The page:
At the macro-level, the effect of the COVID-19 pandemic is unprecedented: in early June when the university magazine in which this article first appeared went to press, there were more than 1,800,000 cases and 106,000 deaths in the U.S., according to the Centers for Disease Control and Prevention — figures that have been tragically surpassed today. Like the nation and, indeed, much of the world, Southern is mourning profound losses. Students, university employees, and alumni have become ill from the virus, some seriously. While impossible to track all cases, Southern graduates have died from COVID-19.  No student has died from the virus as of June 24. The university is also navigating a new world order, driven by an overarching directive: ensuring the health and welfare of the Southern community and the community-at-large.

To be clear, the university was never closed. Instead, over a 10-day period that corresponded with students’ spring break, faculty prepared to adopt remote/online learning for the remainder of the spring 2020 semester. On March 23, all Southern courses began being offered remotely /online, with summer sessions soon following suit. With fall’s campus opening in sight, here’s a look at some of Southern’s initial responses to the early phases of the pandemic.

More at:  go.SouthernCT.edu/strong    inside.SouthernCT.edu/coronavirus

Demographic of SCSU students, Grad assistants/interns/faculty/staff, with collage images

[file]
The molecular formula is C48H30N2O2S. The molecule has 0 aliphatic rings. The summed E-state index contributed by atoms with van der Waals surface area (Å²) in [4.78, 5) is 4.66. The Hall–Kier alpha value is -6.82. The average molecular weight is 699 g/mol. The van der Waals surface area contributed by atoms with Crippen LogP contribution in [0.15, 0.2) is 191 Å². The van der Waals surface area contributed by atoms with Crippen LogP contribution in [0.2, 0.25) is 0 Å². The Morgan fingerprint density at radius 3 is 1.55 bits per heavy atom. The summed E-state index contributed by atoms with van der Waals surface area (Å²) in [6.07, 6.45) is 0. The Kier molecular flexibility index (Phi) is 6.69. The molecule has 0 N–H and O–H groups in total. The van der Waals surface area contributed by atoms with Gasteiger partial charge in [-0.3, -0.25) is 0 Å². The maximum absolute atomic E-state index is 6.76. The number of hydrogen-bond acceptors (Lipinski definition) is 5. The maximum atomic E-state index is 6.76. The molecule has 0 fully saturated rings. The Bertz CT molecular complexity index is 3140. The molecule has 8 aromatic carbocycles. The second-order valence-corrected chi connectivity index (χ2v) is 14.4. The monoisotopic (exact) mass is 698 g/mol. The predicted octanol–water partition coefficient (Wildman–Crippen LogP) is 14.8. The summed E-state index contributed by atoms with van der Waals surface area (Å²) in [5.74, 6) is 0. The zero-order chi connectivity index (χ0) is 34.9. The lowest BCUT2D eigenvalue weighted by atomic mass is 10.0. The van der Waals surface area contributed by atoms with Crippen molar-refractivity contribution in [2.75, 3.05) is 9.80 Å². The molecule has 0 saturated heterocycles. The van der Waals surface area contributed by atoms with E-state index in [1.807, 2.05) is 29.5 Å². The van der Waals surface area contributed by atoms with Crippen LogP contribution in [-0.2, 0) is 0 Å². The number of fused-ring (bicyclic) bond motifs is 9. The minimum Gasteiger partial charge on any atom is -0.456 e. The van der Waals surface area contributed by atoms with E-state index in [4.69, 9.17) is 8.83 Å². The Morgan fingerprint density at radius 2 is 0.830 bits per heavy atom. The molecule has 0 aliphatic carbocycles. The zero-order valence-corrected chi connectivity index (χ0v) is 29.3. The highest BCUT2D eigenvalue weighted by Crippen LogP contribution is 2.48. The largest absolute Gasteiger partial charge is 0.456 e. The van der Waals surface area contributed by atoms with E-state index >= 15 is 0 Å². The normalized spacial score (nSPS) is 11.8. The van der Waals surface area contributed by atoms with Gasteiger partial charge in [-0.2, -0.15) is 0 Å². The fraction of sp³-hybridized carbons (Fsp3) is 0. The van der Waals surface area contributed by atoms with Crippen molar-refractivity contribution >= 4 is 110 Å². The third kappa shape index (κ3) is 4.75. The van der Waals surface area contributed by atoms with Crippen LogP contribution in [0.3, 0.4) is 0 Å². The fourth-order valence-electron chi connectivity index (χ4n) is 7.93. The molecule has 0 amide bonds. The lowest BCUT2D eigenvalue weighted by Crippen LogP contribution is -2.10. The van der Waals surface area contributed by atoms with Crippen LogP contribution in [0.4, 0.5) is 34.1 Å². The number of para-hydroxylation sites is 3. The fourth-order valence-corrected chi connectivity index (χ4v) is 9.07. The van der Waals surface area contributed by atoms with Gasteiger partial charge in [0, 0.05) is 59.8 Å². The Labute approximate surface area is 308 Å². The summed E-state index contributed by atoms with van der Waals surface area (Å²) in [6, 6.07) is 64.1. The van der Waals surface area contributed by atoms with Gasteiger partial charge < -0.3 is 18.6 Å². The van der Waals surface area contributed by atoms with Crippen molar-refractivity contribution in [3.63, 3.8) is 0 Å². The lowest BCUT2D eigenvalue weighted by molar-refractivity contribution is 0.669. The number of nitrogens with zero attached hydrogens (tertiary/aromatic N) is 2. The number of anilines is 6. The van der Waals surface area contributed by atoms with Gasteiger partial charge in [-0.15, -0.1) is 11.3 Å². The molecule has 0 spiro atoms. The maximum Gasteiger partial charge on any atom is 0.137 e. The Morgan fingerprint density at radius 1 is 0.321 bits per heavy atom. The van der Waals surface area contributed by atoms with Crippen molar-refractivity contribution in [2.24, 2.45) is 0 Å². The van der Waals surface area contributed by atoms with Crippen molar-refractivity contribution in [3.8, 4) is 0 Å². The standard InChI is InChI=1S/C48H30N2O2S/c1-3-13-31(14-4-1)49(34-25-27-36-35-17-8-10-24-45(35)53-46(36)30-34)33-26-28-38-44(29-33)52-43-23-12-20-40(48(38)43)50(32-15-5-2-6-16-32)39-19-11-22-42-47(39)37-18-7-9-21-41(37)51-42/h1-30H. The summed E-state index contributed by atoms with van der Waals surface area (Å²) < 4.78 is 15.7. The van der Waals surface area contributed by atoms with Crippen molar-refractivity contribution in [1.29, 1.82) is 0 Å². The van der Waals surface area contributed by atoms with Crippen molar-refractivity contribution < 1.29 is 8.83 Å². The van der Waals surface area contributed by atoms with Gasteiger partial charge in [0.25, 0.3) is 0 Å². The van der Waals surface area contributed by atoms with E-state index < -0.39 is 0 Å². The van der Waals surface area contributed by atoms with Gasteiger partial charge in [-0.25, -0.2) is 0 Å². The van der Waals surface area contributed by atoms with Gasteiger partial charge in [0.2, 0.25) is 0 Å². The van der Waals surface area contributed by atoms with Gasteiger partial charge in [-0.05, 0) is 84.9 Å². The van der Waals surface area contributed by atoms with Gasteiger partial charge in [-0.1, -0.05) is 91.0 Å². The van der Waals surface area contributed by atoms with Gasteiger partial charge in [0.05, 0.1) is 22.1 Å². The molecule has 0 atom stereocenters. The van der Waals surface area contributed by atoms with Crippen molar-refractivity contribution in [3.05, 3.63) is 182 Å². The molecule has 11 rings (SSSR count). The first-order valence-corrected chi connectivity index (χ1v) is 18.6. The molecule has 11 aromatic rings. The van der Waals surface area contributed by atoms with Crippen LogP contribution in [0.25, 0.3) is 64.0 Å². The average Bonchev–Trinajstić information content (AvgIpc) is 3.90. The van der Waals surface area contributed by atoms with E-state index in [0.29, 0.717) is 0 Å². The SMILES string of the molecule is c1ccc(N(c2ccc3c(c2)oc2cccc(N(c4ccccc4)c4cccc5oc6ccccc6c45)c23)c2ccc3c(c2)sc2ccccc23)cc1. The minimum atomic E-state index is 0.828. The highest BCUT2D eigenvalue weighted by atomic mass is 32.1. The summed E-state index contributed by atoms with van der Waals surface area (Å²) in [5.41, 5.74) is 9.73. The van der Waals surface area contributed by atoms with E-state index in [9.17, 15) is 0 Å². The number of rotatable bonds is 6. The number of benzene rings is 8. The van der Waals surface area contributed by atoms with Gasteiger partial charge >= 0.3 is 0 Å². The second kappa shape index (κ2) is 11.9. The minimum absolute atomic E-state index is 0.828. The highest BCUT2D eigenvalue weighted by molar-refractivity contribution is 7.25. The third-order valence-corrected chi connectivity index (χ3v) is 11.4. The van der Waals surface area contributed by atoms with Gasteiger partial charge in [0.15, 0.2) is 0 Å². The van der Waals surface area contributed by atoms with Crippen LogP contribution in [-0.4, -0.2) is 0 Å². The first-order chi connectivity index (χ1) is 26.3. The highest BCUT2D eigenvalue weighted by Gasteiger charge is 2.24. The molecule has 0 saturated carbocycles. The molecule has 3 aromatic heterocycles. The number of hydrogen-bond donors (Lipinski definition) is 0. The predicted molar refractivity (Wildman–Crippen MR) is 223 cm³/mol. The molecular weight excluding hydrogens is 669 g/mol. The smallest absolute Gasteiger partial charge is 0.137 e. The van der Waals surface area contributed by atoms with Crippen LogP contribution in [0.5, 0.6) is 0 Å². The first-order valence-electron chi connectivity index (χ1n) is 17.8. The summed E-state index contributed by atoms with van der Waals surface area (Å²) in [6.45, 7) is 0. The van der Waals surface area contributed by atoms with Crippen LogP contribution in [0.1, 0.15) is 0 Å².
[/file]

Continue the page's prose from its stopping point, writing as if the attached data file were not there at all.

The People:

Piloting Southern through the COVID-19 pandemic is complex. The university is a home-away-from-home for 11,072 people — more residents than 44 percent of cities/towns in Connecticut. In spring 2020, the Southern community included 9,212 students (1), a figure that comprises 7,456 undergraduates and 1,756 graduate students, both full- and part-time. There are also 2,050 faculty and staff, including some 190 students working as graduate assistants/interns.

FEMA setting up cots in response to Covid-19 at SCSU Moore Fieldhouse
Changing Places:

On March 31, 2020, the National Guard began assembling a 300-bed “Connecticut Medical Station” inside Southern’s Moore Fieldhouse [above]. (2) Designed as “overflow” space for Yale New Haven-Hospital in anticipation of a surge of COVID-10 patients, the facility fortunately had not been needed as of early June. The university also made available 2,500 rooms in nine residence halls, which were used minimally to house some National Guard staff.